Review: American Siege (2021)


American Siege (2021)

Directed by: Edward Drake | 100 minutes | action, thriller | Actors: Bruce Willis, Rob Gough, Timothy V. Murphy, Johann Urb, Anna Hindman, Trevor Gretzky, Cullen G. Chambers, Eric Buarque, Janet Jones, Johnny Messner, Joe Munroe, Kelcey Rose, Sarah May Sommers

After the reasonable ‘Apex’ (2021) and the cringe-inducing ‘Cosmic Sin’ (2021), ‘American Siege’ (also 2021) is the third (and not yet last) collaboration between director Edward Drake and action star Bruce Willis. The film opens with a sort of compilation of ultra-short cuts from the film, as if they were actually intended for the trailer, but were later pasted over to grab the viewer’s attention. The first scene in which we see Willis, he is sleeping in his rocking chair. Fortunately for the fans, this does not bode well for the Hollywood actor’s commitment, although with his latest batch of B-movies he shows that his heart rate will never exceed 100 p/m during filming. He reportedly completed his work on this film in one day.

Willis plays Sheriff Ben Watts, a law enforcement officer (on paper) in a sleepy Georgia town (also on paper). The man who is really in control is wealthy Charles Rutledge (Timothy V. Murphy), whose son, Deputy Kyle (Trevor Gretzky), Ben teams up with. Ben gets a bribe from Rutledge, but doesn’t understand how the fork really works. That is more indifference than stupidity, by the way. Then there’s Marisa (Janet Jones), a female sheriff’s deputy, who relies on the bottle just as much as Ben does.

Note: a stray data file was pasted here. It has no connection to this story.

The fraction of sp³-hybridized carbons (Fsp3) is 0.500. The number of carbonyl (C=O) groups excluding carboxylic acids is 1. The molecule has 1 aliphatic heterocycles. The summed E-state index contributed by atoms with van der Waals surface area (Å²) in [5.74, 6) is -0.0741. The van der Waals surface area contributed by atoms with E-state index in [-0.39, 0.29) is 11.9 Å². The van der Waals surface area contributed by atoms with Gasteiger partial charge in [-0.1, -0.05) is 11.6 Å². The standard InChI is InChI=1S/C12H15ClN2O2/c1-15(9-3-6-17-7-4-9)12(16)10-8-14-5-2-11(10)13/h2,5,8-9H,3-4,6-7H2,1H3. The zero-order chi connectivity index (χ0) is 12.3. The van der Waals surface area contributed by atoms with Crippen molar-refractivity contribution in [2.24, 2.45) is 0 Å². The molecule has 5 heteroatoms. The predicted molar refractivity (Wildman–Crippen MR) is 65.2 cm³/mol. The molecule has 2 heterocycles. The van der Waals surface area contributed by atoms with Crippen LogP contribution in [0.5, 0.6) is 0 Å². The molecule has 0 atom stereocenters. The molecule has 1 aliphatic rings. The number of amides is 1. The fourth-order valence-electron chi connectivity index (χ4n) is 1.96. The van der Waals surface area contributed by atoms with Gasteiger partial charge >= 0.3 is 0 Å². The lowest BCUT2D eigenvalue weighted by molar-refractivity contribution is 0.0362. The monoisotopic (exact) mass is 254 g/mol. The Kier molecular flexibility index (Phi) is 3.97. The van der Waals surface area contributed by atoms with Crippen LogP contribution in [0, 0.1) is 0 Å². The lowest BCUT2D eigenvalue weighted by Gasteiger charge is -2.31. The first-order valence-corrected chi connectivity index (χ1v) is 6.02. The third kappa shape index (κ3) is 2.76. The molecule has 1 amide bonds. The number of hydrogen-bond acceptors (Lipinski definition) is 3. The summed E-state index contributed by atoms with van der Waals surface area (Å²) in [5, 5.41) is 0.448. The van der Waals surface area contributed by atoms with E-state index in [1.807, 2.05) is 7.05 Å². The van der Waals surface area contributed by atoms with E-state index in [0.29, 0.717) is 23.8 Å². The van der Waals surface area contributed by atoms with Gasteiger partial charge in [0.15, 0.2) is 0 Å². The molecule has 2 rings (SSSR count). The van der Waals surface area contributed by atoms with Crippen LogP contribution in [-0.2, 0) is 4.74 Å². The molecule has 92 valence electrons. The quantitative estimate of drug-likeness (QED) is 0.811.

Meanwhile, we also got to meet Roy (Rob Gough), just out of prison, Grace (Anna Louise Morse) and Toby (Johann Urb). They know each other because they come from the same foster family. Ten years ago, Grace’s sister Brigit (Sara May Sommers) disappeared under suspicious circumstances. An investigation was done (guess who the sheriff was on duty at the time?!), but no body was found. No corpse, no crime, but Grace and Roy (who was in love with Brigit) can’t live with that.

The plan is to take hostage the man Brigit was last seen near: John Keats (Cullen G. Chambers). Keats is a retired pharmacist who lives in a remote house surrounded by water and forests. He has an armed bodyguard, but he’s no match for the aggressive, trigger-happy Grace. Once they’ve taken Keats hostage, the information about Brigit’s fate will come naturally, that’s pretty much the line of thought.

Of course things are different. Not only will Rutledge get involved, the FBI also announces her arrival. Ben is dishonorably discharged by Rutledge during this hostage situation, but nevertheless develops something of a conscience and suddenly becomes motivated in his old age to do the right thing. None of the characters are well developed, though Kyle still gets a surprising amount of backstory in relative terms (leaving his gun on the counter when buying donuts, intimidated by his father when he fails to hit the target at the skeet shooting) .

‘American Siege’ isn’t all that bad, but there’s a lot more (needless) talk than action. And that is disastrous for a film with such a thin plot as this one, because it quickly becomes boring. You care too little about the characters to be curious about the ending, but the fact that Bruce still shows some of his old self at the end makes up for something. The makers also require a lot of suspension of disbelief from the viewer at a certain location that plays a fairly important role in the film. Although ‘American Siege’ quickly feels uninteresting, you can’t blame the makers for the predictability of the twist. It’s also not much cinematographically, but you do notice now and then that the cameraman has done his best, with some nice shots of details of the house or focusing on fired weapons.